Last week United Airlines informed its Management & Administrative (M&A) work group of mandatory unpaid time off this summer. This week the carrier shared some additional details related to the plans and the news for these employees is grim.
The carrier, like most airlines, expects to emerge from the crisis as a smaller operation. It will take years to return to the 2019 levels of passenger demand. And that means fewer staff to support the shrunken airline. But how it gets there is proving an interesting journey.
A four-day work week
Two key provisions in the new employee policies have employees irked. One is a reduction to a four-day work week for full-time employees. These workers are generally paid a salary rather than clocking in and out each day. They were hired based on an annual pay basis, not an hourly rate. And they often work far more than 40 hours per week without being compensated for the overage.
And now they will be paid for one fewer day each week.
One employee who spoke with PaxEx.Aero reiterated multiple times the disconnect in suddenly being seen as an hourly employee, “Management employees like me, we never punch in… Never in my over 20 year career my job has been explained in terms of hourly. Not only me, for none of my friends and colleagues…this is just not done.” But United is doing it now, even though they appear to qualify as salaried, exempt employees under the Fair Labor Standards Act.
While the company is moving to reduce employee hours it is also making that process less friendly than is absolutely necessary. Rather than allowing employees to use unpaid days consecutively, or even to book-end a weekend, the company indicates it “cannot offer the option to string unpaid days off together.” Instead, United recommends that the employees take additional vacation days if they want consecutive days out of the office.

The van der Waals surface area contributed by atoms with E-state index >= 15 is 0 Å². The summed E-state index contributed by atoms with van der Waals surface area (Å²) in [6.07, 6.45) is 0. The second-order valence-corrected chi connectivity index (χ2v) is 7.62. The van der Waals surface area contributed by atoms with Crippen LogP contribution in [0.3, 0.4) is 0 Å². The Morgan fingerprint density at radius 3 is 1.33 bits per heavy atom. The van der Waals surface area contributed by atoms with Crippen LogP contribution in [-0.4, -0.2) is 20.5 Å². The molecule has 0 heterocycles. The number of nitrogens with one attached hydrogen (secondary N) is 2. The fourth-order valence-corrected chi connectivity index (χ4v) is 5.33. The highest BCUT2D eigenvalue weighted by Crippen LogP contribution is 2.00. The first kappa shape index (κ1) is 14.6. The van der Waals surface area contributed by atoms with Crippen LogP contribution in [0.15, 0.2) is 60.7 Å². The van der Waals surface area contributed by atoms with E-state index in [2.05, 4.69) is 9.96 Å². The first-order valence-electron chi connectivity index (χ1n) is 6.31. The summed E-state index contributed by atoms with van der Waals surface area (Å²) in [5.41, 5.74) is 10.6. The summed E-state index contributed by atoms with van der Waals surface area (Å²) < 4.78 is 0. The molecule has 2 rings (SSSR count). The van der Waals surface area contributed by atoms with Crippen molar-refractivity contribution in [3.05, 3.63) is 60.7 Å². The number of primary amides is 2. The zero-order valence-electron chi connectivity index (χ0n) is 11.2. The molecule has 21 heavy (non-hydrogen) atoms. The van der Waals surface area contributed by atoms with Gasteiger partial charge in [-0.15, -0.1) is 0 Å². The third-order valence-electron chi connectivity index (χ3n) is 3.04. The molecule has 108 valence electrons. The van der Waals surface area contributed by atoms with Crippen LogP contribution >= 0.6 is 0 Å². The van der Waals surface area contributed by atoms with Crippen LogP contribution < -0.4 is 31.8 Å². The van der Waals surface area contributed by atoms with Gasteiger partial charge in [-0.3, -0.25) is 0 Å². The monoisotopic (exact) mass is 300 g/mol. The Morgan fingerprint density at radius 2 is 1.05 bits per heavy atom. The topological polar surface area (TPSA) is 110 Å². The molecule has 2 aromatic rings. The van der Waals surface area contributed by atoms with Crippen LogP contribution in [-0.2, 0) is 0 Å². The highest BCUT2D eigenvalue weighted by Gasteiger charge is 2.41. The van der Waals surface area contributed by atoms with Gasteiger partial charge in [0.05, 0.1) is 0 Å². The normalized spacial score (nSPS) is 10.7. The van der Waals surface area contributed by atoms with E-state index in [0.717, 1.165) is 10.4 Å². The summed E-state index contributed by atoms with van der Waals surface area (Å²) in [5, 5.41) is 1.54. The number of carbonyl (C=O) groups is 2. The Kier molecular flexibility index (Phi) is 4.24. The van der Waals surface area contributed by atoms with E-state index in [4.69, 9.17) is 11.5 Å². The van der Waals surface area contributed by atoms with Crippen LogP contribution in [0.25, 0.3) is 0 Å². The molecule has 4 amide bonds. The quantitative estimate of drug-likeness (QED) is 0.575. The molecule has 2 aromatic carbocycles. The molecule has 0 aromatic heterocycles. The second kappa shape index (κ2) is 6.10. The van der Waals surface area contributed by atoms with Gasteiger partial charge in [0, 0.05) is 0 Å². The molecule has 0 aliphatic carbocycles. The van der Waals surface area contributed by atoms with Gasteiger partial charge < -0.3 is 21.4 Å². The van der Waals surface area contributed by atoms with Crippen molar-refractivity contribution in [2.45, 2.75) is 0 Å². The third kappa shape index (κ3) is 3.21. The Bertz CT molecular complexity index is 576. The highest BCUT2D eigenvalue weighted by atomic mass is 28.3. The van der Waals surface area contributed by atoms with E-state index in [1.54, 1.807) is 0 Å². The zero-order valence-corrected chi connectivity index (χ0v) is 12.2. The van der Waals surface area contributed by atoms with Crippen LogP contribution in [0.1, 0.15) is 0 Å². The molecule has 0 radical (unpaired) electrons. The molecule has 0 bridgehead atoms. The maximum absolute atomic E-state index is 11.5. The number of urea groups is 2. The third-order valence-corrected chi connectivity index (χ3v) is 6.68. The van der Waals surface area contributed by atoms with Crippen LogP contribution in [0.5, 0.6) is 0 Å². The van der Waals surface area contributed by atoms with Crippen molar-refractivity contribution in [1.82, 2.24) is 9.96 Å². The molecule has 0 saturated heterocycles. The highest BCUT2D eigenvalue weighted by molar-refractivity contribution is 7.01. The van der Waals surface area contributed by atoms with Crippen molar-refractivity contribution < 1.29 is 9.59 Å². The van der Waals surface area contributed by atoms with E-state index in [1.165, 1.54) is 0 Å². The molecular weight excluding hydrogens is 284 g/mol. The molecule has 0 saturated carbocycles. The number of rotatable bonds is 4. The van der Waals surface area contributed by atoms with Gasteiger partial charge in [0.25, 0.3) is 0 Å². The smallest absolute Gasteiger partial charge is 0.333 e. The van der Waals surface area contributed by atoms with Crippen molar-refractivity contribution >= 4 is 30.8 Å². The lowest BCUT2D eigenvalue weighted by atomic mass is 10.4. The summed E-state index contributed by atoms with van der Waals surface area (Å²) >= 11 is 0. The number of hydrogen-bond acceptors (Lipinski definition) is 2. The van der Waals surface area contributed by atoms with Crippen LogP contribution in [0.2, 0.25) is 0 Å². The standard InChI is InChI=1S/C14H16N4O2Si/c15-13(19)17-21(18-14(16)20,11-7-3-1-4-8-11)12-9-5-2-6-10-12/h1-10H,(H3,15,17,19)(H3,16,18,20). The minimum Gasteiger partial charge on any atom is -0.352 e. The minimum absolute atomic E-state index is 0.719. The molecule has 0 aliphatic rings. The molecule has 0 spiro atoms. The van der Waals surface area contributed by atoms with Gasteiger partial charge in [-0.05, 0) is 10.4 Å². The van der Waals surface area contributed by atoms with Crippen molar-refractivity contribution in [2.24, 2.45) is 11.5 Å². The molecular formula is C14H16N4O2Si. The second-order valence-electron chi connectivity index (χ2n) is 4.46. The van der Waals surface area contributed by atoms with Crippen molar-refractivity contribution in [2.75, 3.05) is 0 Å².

Also of note, stringing the unpaid days together is more likely to allow the employees to qualify for unemployment insurance payouts during those times. For many of United’s M&A staff the 4-day work week means they are unlikely eligible for those benefits.
Forced vacation days
Moreover, the company is forcing employees to take half their accrued vacation time between now and the end of September. The internal memo indicates that this is to ensure everyone is able to take all their days rather than having too many requests come in at the end of the year. That same employee also rightfully observes that the move helps the company to reduce any future payout liability in case those employees are terminated.
And taking that time off is very important for the employees this Summer, according to the company:
I recognize that it seems strange to consider taking days off when many of us are under shelter-in-place orders and most would prefer to wait until we can get out with friends and family or travel the world. But especially now, unplugging from work is important.
Voluntary separation: The ultimate goal
In both the initial memo last week and the more recent FAQ the goal for United appears clear: The company wants more employees to pursue the voluntary separation program (VSP).